With you.

In the end, loneliness
Is more intoxicating
Than any liquor.

- - -
M. Protacio-De Guzman is from Manila, Philippines. His poems have appeared and have been anthologized in local and international publications, most recently in Off the Rocks Anthology Volume 19.


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Contributor: Stacy Maddox

- -
A heart knows not the difference
Between what is wrong or right
No mind of its very own to think

Voices cannot be audibly heard
Yet, it listens for another's pitch
Hanging on tightly to every murmur

Beating to a rhythm out of control
It can feel the tenderest touch
Becoming softer if given a chance

Pain makes it wary and jaded
When it has been broken or marred
Even though it has blind eyes

Its uses will never have bounds
Creating memories to last forever
At any given moment in its time

It is connected to every living soul
Inhabited by only one body of flesh
Amazing with its ability to love and receive

A heart can speak any language without saying a word.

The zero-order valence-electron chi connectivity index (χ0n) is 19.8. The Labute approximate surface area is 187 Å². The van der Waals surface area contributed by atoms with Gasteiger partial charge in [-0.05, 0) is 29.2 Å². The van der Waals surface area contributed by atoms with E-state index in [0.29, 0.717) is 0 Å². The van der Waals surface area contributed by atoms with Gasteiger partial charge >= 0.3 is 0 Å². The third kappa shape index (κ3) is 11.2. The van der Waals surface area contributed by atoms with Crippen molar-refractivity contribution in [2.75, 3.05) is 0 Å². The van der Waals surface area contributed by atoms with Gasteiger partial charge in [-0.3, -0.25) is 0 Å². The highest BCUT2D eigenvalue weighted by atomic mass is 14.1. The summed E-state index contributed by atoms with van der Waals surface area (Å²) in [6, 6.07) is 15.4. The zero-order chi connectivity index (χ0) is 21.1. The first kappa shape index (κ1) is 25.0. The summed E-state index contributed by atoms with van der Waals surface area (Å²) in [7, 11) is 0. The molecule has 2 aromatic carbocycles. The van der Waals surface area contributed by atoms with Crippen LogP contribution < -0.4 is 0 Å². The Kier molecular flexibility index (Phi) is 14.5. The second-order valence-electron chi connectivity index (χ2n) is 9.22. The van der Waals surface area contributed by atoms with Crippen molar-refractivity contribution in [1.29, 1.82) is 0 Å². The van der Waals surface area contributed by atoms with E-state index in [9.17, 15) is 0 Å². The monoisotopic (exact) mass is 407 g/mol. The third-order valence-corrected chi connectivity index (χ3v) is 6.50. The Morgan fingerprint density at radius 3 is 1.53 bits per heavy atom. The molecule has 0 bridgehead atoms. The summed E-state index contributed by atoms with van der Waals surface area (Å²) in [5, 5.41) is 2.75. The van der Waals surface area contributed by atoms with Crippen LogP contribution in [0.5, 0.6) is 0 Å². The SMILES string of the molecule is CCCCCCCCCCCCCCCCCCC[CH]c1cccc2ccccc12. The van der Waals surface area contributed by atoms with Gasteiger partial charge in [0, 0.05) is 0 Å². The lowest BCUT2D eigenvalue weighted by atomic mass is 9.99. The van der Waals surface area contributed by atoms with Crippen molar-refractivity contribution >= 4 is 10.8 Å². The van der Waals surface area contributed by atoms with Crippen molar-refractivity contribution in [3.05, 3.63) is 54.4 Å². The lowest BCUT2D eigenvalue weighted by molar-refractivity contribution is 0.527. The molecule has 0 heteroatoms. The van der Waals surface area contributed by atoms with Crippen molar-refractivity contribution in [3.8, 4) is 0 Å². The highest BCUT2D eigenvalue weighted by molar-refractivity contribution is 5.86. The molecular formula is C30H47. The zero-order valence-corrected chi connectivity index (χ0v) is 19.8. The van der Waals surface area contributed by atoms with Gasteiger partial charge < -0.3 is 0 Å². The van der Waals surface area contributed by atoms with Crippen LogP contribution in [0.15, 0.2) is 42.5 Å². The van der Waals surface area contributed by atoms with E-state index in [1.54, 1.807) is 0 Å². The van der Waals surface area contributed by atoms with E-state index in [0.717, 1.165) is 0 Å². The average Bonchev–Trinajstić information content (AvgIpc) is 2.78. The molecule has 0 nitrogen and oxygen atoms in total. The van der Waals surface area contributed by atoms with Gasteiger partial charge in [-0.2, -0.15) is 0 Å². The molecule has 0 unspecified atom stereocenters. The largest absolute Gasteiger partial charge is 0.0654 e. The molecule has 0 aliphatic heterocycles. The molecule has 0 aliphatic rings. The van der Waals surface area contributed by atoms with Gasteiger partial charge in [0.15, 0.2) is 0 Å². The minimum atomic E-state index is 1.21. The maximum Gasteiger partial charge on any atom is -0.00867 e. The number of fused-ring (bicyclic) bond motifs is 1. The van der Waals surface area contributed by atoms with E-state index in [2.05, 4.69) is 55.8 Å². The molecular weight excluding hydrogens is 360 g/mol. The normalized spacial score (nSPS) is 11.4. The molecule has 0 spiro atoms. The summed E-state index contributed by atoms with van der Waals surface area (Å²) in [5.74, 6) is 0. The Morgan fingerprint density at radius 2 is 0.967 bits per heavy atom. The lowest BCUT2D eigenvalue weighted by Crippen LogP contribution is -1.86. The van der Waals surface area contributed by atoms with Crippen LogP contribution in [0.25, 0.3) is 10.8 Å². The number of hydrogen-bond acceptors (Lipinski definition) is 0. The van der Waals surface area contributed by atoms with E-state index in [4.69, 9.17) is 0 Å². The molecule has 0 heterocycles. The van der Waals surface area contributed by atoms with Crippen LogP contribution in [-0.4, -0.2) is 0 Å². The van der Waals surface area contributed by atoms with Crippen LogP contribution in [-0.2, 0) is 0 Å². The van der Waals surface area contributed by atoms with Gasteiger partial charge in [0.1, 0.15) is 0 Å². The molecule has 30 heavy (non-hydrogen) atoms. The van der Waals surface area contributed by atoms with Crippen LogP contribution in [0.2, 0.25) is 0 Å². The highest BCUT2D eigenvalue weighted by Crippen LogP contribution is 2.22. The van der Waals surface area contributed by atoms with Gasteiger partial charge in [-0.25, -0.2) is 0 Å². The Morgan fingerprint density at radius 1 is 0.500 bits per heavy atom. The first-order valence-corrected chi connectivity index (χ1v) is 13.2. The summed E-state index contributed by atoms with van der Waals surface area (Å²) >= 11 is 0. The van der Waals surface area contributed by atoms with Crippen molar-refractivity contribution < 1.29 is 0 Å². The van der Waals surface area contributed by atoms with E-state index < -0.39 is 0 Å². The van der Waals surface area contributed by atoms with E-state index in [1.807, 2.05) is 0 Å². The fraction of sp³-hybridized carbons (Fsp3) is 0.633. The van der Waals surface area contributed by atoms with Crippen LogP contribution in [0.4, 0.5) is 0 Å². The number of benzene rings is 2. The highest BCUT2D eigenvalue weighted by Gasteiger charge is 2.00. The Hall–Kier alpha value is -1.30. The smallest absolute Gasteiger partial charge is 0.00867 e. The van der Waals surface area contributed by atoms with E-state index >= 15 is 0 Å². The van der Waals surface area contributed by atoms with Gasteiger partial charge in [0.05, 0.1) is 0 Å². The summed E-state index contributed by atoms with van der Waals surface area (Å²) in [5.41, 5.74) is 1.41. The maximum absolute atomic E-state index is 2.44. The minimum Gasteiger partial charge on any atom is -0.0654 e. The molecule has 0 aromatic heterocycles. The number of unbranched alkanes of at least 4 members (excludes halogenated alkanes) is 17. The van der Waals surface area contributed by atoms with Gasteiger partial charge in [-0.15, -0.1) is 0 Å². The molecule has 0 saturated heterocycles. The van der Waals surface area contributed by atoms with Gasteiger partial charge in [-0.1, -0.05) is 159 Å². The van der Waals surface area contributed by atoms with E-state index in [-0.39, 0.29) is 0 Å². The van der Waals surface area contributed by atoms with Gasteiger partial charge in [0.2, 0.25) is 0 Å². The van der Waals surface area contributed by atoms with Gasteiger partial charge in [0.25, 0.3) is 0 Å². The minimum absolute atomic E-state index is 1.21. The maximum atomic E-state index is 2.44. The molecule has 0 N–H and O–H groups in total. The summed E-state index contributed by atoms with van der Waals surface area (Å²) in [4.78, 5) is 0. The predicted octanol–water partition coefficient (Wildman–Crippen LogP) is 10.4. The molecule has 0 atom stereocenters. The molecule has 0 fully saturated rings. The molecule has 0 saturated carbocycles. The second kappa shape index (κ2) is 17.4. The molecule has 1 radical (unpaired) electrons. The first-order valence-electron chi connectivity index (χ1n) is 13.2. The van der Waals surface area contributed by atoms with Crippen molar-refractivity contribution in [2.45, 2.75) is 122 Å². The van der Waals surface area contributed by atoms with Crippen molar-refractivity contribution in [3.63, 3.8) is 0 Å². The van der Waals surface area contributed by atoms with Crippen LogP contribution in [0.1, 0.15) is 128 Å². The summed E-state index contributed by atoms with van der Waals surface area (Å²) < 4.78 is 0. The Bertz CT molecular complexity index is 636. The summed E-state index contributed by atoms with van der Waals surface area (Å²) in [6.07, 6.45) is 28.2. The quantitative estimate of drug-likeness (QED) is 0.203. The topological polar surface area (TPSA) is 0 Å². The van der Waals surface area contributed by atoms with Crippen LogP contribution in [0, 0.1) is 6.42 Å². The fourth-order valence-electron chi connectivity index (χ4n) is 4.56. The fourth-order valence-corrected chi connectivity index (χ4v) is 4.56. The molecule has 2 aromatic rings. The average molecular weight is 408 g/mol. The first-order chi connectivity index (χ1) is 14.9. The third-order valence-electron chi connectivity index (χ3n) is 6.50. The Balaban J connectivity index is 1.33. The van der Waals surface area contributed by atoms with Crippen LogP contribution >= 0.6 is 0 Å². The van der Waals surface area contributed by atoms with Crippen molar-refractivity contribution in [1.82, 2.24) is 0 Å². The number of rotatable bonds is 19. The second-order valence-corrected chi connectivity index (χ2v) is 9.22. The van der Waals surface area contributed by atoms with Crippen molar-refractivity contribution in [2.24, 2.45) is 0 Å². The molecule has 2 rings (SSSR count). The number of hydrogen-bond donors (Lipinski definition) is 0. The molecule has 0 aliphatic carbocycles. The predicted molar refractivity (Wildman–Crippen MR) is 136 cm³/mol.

- - -
Stacy Maddox is a varied hobbyist & artist, living in the fast-paced city of Lawrence, KS USA. She loves to soak up the sun by the river and feel the water rush over her feet while spending time with her family and friends. Stacy has been published in over 20 books, print magazines and websites.


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Contributor: Richard Schnap

- -
Look at the sun
Bringing you a brilliance
You can never dream of

Listen to the rain
Its music is more melancholic
Than the world’s saddest song

Feel the wind
Its caress carries a touch
No lover can ever match

Smell the flowers
Their perfume can seduce